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W3 WHG Era 3 – Classical Traditions, World Religions, and Major Empires, 1000 B.C.E./B.C. to 300 C.E./A.D. Part Five: ROMAN CIVILIZATION WHGCEs Middle.

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Presentation on theme: "W3 WHG Era 3 – Classical Traditions, World Religions, and Major Empires, 1000 B.C.E./B.C. to 300 C.E./A.D. Part Five: ROMAN CIVILIZATION WHGCEs Middle."— Presentation transcript:

1 W3 WHG Era 3 – Classical Traditions, World Religions, and Major Empires, 1000 B.C.E./B.C. to 300 C.E./A.D. Part Five: ROMAN CIVILIZATION WHGCEs Middle School Series - Session 7 Part V Craig Benjamin

2 Introduction: Rome, Greece and Western Culture Where the Athenians saw the symbol of their democracy embodied in the Acropolis, the Romans came to view the Forum as the symbol of their power and dominance Forum was decorated with arches and columns commemorating Roman military triumphs – reminding citizens that Rome was the capital of a world state extending from Persia to Scotland Yet the buildings of the Forum are essentially Greek in design, reminding us that Rome borrowed greatly from the Greeks and other cultures, often modifying and improving what they borrowed As such, the expansion of Roman power in the west ensured that the cultural achievements of all the earlier civilizations of West Asia, Egypt and the Mediterranean were preserved and diffused westwards throughout Europe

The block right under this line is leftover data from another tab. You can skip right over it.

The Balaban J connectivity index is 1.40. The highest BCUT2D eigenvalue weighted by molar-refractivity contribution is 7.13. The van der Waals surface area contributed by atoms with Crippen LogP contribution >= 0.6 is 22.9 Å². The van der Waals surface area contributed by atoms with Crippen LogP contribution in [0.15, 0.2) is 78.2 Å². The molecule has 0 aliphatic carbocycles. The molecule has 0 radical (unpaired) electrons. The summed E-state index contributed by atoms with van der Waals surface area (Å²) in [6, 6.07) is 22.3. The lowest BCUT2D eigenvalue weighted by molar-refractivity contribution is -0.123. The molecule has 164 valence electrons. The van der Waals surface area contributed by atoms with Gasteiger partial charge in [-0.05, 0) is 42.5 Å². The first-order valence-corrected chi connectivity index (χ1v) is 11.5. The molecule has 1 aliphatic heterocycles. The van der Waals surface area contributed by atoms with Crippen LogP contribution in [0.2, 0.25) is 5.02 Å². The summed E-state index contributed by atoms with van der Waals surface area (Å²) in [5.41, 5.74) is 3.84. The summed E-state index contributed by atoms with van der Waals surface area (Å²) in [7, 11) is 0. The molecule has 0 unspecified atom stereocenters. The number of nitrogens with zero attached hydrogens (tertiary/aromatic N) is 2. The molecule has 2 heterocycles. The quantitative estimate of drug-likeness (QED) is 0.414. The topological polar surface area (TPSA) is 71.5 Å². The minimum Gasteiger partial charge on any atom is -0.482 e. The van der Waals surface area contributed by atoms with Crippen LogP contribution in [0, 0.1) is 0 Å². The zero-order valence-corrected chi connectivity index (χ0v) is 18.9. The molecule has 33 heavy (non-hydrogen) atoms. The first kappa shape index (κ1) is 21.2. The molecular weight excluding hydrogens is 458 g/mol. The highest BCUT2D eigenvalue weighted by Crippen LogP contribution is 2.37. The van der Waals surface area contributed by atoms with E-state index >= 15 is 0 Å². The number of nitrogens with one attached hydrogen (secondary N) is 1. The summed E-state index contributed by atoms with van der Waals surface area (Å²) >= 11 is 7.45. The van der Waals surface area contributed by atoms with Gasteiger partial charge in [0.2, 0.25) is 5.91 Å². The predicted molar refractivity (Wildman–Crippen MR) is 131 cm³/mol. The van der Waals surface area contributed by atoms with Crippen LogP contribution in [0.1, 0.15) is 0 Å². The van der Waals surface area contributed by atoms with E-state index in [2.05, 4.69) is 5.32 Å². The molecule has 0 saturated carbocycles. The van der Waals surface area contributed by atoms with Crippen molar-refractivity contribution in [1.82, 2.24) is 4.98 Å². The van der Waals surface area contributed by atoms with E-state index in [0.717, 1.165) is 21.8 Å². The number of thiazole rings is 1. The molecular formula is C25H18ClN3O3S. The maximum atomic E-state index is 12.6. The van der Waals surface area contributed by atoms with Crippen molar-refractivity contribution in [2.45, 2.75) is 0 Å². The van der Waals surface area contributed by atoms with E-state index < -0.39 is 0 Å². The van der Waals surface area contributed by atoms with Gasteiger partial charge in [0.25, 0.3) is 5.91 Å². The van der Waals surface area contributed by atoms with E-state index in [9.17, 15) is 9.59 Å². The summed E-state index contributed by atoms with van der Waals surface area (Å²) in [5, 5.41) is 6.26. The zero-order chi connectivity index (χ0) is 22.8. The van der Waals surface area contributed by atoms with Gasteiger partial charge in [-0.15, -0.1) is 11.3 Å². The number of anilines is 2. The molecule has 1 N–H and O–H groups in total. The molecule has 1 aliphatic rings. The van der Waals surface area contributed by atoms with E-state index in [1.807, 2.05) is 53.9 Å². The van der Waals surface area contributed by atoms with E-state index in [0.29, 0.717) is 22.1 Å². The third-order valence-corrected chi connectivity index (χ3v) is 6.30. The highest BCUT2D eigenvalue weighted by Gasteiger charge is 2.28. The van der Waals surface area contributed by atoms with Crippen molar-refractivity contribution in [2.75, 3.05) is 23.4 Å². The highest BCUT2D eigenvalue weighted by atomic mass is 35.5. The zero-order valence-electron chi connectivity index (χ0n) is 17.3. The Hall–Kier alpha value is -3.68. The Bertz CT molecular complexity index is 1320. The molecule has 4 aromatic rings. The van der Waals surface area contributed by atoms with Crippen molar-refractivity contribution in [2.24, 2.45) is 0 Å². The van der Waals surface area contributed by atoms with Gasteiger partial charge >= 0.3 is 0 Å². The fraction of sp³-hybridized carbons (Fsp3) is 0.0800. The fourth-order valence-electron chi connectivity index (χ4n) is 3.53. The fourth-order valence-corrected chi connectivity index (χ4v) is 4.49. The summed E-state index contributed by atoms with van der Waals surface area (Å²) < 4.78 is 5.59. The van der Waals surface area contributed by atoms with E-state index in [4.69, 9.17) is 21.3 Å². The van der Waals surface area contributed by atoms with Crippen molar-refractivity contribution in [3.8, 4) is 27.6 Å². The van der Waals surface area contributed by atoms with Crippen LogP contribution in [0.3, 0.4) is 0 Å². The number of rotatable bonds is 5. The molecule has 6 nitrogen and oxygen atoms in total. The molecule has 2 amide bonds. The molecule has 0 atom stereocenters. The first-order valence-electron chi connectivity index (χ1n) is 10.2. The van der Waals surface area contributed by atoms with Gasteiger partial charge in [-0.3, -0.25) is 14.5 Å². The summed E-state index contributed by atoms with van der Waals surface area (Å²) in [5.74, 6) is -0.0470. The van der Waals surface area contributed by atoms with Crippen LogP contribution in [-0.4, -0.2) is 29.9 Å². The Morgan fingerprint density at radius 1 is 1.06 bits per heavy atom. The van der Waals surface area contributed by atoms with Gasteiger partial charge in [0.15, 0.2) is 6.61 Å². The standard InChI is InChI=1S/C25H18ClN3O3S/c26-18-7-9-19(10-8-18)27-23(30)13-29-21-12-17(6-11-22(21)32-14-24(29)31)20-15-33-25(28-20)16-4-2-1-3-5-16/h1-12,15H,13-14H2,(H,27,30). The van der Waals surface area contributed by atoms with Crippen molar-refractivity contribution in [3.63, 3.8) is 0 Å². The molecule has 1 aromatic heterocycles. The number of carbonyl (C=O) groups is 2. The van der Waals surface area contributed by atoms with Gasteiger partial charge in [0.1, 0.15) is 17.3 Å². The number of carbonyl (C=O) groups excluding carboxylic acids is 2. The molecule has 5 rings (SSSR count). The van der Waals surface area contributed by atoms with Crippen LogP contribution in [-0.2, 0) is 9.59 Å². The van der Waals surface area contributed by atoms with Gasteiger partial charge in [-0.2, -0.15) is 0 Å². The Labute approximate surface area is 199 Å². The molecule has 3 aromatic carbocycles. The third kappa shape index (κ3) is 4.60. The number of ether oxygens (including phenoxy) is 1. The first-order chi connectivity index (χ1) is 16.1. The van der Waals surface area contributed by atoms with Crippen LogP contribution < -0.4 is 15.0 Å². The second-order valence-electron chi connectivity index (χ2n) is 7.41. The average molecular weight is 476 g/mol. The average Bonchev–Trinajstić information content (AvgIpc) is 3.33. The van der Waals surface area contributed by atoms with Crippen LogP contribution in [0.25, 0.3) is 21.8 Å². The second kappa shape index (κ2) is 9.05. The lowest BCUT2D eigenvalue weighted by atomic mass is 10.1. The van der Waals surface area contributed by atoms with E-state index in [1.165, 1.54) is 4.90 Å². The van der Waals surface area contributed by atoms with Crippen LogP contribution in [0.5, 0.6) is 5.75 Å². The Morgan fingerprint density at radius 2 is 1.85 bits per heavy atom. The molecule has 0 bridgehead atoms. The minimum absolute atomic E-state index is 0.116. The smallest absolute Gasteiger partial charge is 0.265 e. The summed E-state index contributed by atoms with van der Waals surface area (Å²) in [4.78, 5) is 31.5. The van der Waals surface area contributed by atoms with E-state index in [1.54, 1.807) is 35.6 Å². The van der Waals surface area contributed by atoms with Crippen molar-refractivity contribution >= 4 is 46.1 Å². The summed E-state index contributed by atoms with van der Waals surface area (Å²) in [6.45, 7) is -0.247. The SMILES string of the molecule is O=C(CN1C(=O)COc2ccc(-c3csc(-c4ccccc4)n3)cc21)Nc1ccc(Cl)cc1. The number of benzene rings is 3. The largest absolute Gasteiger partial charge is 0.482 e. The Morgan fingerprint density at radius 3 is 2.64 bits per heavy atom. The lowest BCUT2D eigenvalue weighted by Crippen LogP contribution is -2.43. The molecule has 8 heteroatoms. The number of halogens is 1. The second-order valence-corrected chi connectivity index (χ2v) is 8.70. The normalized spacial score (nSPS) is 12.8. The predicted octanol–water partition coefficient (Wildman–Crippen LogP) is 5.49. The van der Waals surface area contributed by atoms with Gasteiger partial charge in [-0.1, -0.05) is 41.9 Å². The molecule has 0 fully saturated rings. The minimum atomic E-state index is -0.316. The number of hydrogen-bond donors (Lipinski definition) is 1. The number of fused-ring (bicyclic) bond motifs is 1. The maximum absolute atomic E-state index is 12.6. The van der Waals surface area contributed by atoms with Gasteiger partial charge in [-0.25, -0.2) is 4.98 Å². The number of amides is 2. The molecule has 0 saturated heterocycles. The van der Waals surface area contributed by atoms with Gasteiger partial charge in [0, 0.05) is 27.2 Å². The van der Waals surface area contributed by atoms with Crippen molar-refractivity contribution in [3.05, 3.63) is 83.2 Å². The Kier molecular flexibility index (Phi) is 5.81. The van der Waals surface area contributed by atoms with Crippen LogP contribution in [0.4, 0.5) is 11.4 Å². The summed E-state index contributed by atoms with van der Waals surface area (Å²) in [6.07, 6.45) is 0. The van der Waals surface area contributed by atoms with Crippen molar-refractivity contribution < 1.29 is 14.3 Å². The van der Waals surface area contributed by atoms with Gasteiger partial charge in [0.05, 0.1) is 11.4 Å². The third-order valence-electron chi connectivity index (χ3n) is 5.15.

3 The Romans! From their origins as a small agrarian village on the banks of the Tiber to the greatest western civilization of the ancient world, the Romans met unexpected challenge after challenge with creativity, practicality and efficiency Their extraordinary engineers and architects traveled throughout much of the ancient world in the wake of the formidable military, constructing roads, walls, baths, temples, amphitheaters, bridges and aqueducts that survive as physical reminders of the role of the Romans in shaping the West Yet arguably it is the more intangible contributions – to law, literature, philosophy and cultural exchange – that are the true memorials to an extraordinary people

4 To Include Part One: Early Italian and Roman History Part Two: The Early Roman Republic Part Three: The Later Roman Republic Part Four: The Early Roman Republic Part Five: The Later Roman Empire

5 PART ONE: EARLY ITALIAN AND ROMAN HISTORY The Dates of Roman Civilization ( BCE) Traditional date for founding of Rome: 753 BCE Early agrarian community established c. 900 BCE Rome fell to Gothic invaders 6 th C CE Dating end of Roman Civilization difficult – because Roman legacy dominated Europe long after Rome had fallen Roman Forum – 18 th Century View